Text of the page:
The Financial Lesson of 2008-09 That Most Investors Have Forgotten

If your memory minimizes how much you lost in the last bear market, you can easily overestimate how brave you will be in the next one

Like New Year’s Eve partyers leaving the old year behind, most investors have forgotten how much their stock portfolios lost during the global financial crisis.

Photo: Brian Harkin/Getty Images

香蕉视频苹果下载If 2000-2009 was the Lost Decade for investors, 2010-2019 was the Decade of Forgetting.

In March 2008, E.S. Browning wrote for The Wall Street Journal that “we may be in another lost decade香蕉视频苹果下载” for stocks, like the Great Depression and the 1970s. He was right. Stock investors had their wealth slashed in half twice, in 2000-02 and 2007-09. All told, the S&P 500 had an average annual total return of negative 0.95% from 2000 through 2009. To end the decade barely below where they had started, investors had to endure a brutal battering along the way.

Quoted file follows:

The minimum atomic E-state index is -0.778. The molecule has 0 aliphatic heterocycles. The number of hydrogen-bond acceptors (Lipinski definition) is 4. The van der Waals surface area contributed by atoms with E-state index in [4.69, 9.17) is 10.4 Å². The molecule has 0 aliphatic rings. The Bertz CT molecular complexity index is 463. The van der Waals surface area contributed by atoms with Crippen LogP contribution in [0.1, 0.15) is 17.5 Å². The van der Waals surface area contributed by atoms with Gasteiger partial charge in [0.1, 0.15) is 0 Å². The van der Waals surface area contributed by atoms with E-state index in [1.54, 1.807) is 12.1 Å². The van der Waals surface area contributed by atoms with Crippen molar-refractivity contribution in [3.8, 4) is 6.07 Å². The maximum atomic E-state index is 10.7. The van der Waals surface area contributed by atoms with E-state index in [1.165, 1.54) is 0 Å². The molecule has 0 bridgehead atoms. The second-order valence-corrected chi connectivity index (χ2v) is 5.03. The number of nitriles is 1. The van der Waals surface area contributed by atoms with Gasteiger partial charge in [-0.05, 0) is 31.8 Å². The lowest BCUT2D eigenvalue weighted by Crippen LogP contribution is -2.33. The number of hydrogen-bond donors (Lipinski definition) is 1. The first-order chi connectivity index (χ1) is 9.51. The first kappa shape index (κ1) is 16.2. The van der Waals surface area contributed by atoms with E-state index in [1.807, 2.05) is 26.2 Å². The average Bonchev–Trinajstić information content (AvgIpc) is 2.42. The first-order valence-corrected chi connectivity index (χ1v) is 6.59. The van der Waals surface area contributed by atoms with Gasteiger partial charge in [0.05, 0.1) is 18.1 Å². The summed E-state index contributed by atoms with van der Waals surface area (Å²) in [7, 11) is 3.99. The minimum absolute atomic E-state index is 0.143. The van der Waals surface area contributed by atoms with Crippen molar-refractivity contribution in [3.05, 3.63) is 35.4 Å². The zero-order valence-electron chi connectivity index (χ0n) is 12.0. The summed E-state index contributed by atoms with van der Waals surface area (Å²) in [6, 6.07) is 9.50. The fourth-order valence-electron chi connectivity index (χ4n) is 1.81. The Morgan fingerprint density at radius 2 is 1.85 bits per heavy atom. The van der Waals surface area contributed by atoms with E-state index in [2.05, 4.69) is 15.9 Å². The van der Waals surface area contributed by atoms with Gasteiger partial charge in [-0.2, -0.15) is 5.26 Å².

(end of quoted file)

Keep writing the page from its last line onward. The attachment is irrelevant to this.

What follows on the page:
香蕉视频苹果下载Financial markets tend to base their expectations of the future on the experiences of the recent past. , investors looking back on the prior decade saw that U.S. stocks had gone nowhere; value shares had outperformed growth; small stocks had done better than large; international stocks had beaten U.S. companies; emerging markets had earned higher returns than developed countries.

香蕉视频苹果下载At year-end 2009, most investors—individuals and professionals alike—expected interest rates to rise, inflation to return, the dollar to weaken, commodities to boom and U.S. stocks to struggle. The giant investment firm Pacific Investment Management Co. and its then-influential co-founder Bill Gross were actively promoting their scenario of “the new normal,” which they described as “likely to be a significantly lower-returning world” for stocks and bonds alike for years to come. (Mr. Gross left Pimco in 2014 and retired from money management earlier this year.)

Instead, over the ensuing 10 years, interest rates fell to historic lows, inflation all but vanished, the dollar strengthened, commodities languished香蕉视频苹果下载, and U.S. stocks earned among the highest returns they have produced in any decade. What’s more, bonds did well, growth stocks beat value, large stocks beat small, and shares from the rest of the world lagged far behind the U.S.

To Read the Full Story

Continue reading your article with
a WSJ membership